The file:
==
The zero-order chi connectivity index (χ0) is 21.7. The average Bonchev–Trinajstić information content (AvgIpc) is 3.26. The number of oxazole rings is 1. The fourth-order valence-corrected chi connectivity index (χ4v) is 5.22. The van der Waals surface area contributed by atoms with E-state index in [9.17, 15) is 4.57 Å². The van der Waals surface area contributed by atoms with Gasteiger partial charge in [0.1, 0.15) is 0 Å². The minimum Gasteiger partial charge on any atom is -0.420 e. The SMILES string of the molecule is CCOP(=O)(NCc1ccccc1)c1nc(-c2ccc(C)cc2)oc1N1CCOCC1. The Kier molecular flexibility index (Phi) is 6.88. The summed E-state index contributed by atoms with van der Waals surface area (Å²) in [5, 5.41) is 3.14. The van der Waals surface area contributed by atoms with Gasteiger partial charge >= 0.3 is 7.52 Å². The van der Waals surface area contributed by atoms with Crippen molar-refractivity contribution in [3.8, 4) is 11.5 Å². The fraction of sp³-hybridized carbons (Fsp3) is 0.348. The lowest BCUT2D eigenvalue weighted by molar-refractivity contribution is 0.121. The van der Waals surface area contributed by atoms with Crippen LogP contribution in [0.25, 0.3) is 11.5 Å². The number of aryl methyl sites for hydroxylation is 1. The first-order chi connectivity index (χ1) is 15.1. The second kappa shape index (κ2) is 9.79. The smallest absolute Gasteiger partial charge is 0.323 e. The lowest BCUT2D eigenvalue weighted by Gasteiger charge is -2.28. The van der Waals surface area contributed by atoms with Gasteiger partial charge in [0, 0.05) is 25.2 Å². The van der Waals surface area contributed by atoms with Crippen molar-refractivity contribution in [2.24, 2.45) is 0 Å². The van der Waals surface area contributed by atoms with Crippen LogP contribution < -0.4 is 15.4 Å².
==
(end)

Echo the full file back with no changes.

The zero-order chi connectivity index (χ0) is 21.7. The average Bonchev–Trinajstić information content (AvgIpc) is 3.26. The number of oxazole rings is 1. The fourth-order valence-corrected chi connectivity index (χ4v) is 5.22. The van der Waals surface area contributed by atoms with E-state index in [9.17, 15) is 4.57 Å². The van der Waals surface area contributed by atoms with Gasteiger partial charge in [0.1, 0.15) is 0 Å². The minimum Gasteiger partial charge on any atom is -0.420 e. The SMILES string of the molecule is CCOP(=O)(NCc1ccccc1)c1nc(-c2ccc(C)cc2)oc1N1CCOCC1. The Kier molecular flexibility index (Phi) is 6.88. The summed E-state index contributed by atoms with van der Waals surface area (Å²) in [5, 5.41) is 3.14. The van der Waals surface area contributed by atoms with Gasteiger partial charge >= 0.3 is 7.52 Å². The van der Waals surface area contributed by atoms with Crippen molar-refractivity contribution in [3.8, 4) is 11.5 Å². The fraction of sp³-hybridized carbons (Fsp3) is 0.348. The lowest BCUT2D eigenvalue weighted by molar-refractivity contribution is 0.121. The van der Waals surface area contributed by atoms with Crippen LogP contribution in [0.25, 0.3) is 11.5 Å². The number of aryl methyl sites for hydroxylation is 1. The first-order chi connectivity index (χ1) is 15.1. The second kappa shape index (κ2) is 9.79. The smallest absolute Gasteiger partial charge is 0.323 e. The lowest BCUT2D eigenvalue weighted by Gasteiger charge is -2.28. The van der Waals surface area contributed by atoms with Gasteiger partial charge in [0, 0.05) is 25.2 Å². The van der Waals surface area contributed by atoms with Crippen molar-refractivity contribution in [2.24, 2.45) is 0 Å². The van der Waals surface area contributed by atoms with Crippen LogP contribution < -0.4 is 15.4 Å².